A Cat in Pain and the Devil’s Koolaid

The piercing feline screams woke me from my sleep.  My eyes popped open and my head instinctually shot up.  At 2 a.m. my first thoughts included, “Why is there a cat in my house?” and “Why is this cat in so much pain?”

Reality quickly set in as I gained my bearings and looked around the room.  I was not at home.  I was in the hospital.  The twins had tried to make an early arrival and I had been admitted for pre-term labor.  I had been given a medicine called Magnesium, but I call it The Devil’s Koolaid.

“I must have been dreaming.” I thought.  But again I heard a cat.  A cat who did not want to be here.
“Am I hallucinating?”
The nurses had warned me of the crazy awful side effects of Magnesium.  Dizziness, nausea, overall feelings of crumminess. I don’t remember anything about a cat though.

Turns out there wasn’t a cat in my hospital room.  There was a woman in labor in the room next to me.  Apparently meowing loudly like a cat brought her relief. I ain’t judgin’.  Bringing a baby into the world is hard work.  With or without meds, it’s tough stuff. If meowing helped ease the pain, I say go for it mama.

The meowing continued on and off for the next hour or so.  Finally, I heard the room erupt into joyous hoops and hollers. The helpless teeny cry of a newborn replaced the cat screams and I smiled a jealous smile.

There would be no meowing in my near future.  The medical staff had made sure of this. Their hefty dose of Magnesium had slowed down my contractions considerably.  Instead of labor pains, I now felt like an active volcano.  Every inch of my body felt as if it were on fire.  Liquid magma raced through my face and hands and at any moment I was sure my face would burst into flames.

Even after the 24 hour dose, I felt heavy and slow.  The smallest movement required intense concentration.  Not that I was moving much.  The high risk doctor said I was not allowed to get up for at least a day.  I wanted to throw him through the window.

If I knew I was going to be admitted into the hospital, I would have washed my hair before coming in.  I was on day 2 of dry shampoo.  It wasn’t pretty kids.

But I can do anything for a day, right?  Mind over matter.  It’s all in my head.

After one day, the well dressed high risk doctor returned.  He informed me I would be staying in the hospital until delivery.  Ummm….what?  I’m 31 weeks doc and pretty smart.  I can do the math.  I cannot be on bedrest for that long.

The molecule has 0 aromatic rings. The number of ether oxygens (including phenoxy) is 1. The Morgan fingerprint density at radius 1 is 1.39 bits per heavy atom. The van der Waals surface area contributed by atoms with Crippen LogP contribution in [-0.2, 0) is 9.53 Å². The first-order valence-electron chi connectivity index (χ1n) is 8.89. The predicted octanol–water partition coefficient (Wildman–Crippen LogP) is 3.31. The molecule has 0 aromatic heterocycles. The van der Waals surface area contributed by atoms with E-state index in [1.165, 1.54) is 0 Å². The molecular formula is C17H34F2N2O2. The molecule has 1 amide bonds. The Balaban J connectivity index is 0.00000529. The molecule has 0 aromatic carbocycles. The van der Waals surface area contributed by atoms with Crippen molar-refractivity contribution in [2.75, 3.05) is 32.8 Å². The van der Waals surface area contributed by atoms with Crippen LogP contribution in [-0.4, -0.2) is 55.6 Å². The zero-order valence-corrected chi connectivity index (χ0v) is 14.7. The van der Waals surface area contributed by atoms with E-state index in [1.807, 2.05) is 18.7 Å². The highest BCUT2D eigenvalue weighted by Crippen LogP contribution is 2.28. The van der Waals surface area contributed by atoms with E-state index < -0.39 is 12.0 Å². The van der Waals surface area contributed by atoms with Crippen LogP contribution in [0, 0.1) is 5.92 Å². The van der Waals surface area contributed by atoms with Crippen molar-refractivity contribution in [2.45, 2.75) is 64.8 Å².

He offered a sympathetic grin.  The Devil’s Koolaid had been successful, but it was too risky to send me home.  I wanted to rip his fancy cuff links off and shove them down his throat.  (And yes, he was really wearing cuff links.  I was not hallucinating.)

Long story short, I’ve now been in the hospital for six days.  The doctors and nurses remind me daily I am doing great.  Every day we keep those babies “cooking” inside the better, and complications are decreasing.

This makes me happy.  Of course I want the absolute best for my unborn babies.
But being here means I am away from you, Neala and Lincoln.
Sure, you come to visit. We try to Facetime when we have a good connection.  But mama misses being home with you.  I’m not there when you wake up in the morning.  I can’t tuck you in at night. These things do not make me happy.

There have been a few moments I have cried and thrown myself a pity party.  But then I pray and ask God for grace to make it through the rest of the day.

The Bible says, “Because of the Lord’s great love we are not consumed, for his compassions never fail.  They are new every morning; great is your faithfulness.” (Lamentations 3:22-23)

If I look too far into the future, I become overwhelmed.  My body and mind are exhausted.  The thought of being here for another month seems dreadful and almost impossible.
But if I set a goal to make it through today, well that seems achievable.

Neala and Lincoln (and the twins), there will be times in your life you will not enjoy.  There will be moments and experiences you don’t choose, yet have to face.  It’s ok if you throw a pity party.  But it can only last about 2.8 seconds.

Remind yourself of the Lord’s great love.  Remind yourself his compassions never fail.  Remember a new morning always comes.

And when you hear a cat meowing, I hope  it reminds you of new life.  And all the hard work mommies do just to get you little turkeys into this world.

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